Rami Ismail on console certification: “Sony and Microsoft are NOT responsible for the state of Cyberpunk 2077 on PS4 and Xbox”

Game developer and executive director at gamedev.net Rami Ismail has explained how Sony and Microsoft allowed Cyberpunk 2077 to release on consoles in the current buggy state. “Sony and Microsoft are NOT responsible for the state of Cyberpunk 2077 on PS4 and Xbox,” Ismail says.

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While contractual obligations prevent him from getting into specifics of the certification process on consoles, the developer outlines the general scope of the procedure. According to Ismail, passing the certification doesn’t mean that your game is “free of graphical bugs, free of performance issues, free of glitches, or even that it’s functioning properly.”

Platform holders do not check games against their quality standards. They only make sure that a title cannot physically destroy your console and that it does not break trademarks and certain rules. The list of rules is pretty big, but it includes things like displaying warnings if the internet connection is lost or correctly labeling buttons.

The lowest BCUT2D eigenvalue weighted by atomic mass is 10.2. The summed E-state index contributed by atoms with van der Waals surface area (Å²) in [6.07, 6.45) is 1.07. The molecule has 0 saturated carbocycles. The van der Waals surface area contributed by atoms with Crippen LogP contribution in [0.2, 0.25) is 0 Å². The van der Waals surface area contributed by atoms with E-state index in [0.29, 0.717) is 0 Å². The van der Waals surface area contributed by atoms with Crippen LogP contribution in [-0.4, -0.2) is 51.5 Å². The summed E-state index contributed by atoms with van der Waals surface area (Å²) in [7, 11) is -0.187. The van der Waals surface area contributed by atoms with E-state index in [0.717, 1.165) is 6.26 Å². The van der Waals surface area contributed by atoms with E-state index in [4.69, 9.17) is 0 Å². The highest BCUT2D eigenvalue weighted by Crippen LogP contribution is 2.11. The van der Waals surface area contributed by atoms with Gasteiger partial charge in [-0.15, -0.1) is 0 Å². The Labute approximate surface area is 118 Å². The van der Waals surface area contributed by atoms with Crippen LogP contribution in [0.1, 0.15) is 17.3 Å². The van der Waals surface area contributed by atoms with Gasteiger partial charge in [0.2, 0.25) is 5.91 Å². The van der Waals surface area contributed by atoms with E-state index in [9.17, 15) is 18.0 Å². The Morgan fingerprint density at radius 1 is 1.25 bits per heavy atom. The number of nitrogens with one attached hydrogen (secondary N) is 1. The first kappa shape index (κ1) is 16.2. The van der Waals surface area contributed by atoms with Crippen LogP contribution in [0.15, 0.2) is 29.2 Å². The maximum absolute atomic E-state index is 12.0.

After submission, the certification process can take several weeks. After that, the studio receives a list of failed criteria. For a title to be certified, the studio generally needs to have all criteria marked “passed.” But they can also request a “waiver” and proceed with certain criteria marked “waived.” It means that the developer can argue that some failed criteria are negligible because, for example, they will be fixed in a day one patch. Depending on how urgent the situation is, platforms can greenlight a game as is. It is then the responsibility of the publisher to decide whether their game is launch-ready.

Something along those lines apparently happened with Cyberpunk, with Sony and Microsoft leaving it up to CD Projekt to decide “whether they want to shoot themselves in the foot with a subpar project launch.”

Ismail reiterates that this decision was not made by the devs, the QA staff, or the platforms. The responsibility lies with the CD Projekt execs — something that they themselves have acknowledged.

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